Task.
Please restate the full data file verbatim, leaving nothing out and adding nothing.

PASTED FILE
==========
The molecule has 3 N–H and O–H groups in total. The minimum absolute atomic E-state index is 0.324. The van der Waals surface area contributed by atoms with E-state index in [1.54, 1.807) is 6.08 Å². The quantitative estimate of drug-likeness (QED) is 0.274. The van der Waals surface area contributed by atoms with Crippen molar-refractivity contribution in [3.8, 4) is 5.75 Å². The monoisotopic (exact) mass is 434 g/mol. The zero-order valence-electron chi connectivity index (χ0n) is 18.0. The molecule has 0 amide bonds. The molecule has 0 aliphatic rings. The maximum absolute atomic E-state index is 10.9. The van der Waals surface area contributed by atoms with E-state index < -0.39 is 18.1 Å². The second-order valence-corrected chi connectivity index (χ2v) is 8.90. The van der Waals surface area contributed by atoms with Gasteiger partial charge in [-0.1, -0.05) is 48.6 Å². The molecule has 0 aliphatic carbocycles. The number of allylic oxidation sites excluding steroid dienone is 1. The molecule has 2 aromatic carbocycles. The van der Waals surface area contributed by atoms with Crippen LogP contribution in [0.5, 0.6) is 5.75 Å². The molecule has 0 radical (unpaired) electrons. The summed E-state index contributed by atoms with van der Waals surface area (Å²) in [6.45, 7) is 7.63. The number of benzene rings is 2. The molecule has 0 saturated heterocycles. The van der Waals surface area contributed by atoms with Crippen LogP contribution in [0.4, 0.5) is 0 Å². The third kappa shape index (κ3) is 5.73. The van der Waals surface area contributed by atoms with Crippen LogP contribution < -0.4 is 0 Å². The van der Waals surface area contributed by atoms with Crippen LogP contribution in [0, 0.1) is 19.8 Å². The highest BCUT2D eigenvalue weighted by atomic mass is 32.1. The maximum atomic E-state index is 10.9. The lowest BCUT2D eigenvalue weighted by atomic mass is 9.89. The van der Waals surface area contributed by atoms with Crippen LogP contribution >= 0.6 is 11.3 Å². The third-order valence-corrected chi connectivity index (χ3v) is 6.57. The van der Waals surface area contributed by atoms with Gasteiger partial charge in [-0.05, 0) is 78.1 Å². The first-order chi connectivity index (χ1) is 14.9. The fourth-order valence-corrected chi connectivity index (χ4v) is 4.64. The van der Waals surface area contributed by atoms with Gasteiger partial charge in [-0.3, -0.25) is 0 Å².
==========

The molecule has 3 N–H and O–H groups in total. The minimum absolute atomic E-state index is 0.324. The van der Waals surface area contributed by atoms with E-state index in [1.54, 1.807) is 6.08 Å². The quantitative estimate of drug-likeness (QED) is 0.274. The van der Waals surface area contributed by atoms with Crippen molar-refractivity contribution in [3.8, 4) is 5.75 Å². The monoisotopic (exact) mass is 434 g/mol. The zero-order valence-electron chi connectivity index (χ0n) is 18.0. The molecule has 0 amide bonds. The molecule has 0 aliphatic rings. The maximum absolute atomic E-state index is 10.9. The van der Waals surface area contributed by atoms with E-state index < -0.39 is 18.1 Å². The second-order valence-corrected chi connectivity index (χ2v) is 8.90. The van der Waals surface area contributed by atoms with Gasteiger partial charge in [-0.1, -0.05) is 48.6 Å². The molecule has 0 aliphatic carbocycles. The number of allylic oxidation sites excluding steroid dienone is 1. The molecule has 2 aromatic carbocycles. The van der Waals surface area contributed by atoms with Crippen LogP contribution in [0.5, 0.6) is 5.75 Å². The molecule has 0 radical (unpaired) electrons. The summed E-state index contributed by atoms with van der Waals surface area (Å²) in [6.45, 7) is 7.63. The number of benzene rings is 2. The molecule has 0 saturated heterocycles. The van der Waals surface area contributed by atoms with Crippen LogP contribution in [0.4, 0.5) is 0 Å². The third kappa shape index (κ3) is 5.73. The van der Waals surface area contributed by atoms with Crippen LogP contribution < -0.4 is 0 Å². The van der Waals surface area contributed by atoms with Crippen LogP contribution in [0, 0.1) is 19.8 Å². The highest BCUT2D eigenvalue weighted by atomic mass is 32.1. The maximum atomic E-state index is 10.9. The lowest BCUT2D eigenvalue weighted by atomic mass is 9.89. The van der Waals surface area contributed by atoms with Crippen LogP contribution >= 0.6 is 11.3 Å². The third-order valence-corrected chi connectivity index (χ3v) is 6.57. The van der Waals surface area contributed by atoms with Gasteiger partial charge in [-0.05, 0) is 78.1 Å². The first-order chi connectivity index (χ1) is 14.9. The fourth-order valence-corrected chi connectivity index (χ4v) is 4.64. The van der Waals surface area contributed by atoms with Gasteiger partial charge in [-0.3, -0.25) is 0 Å².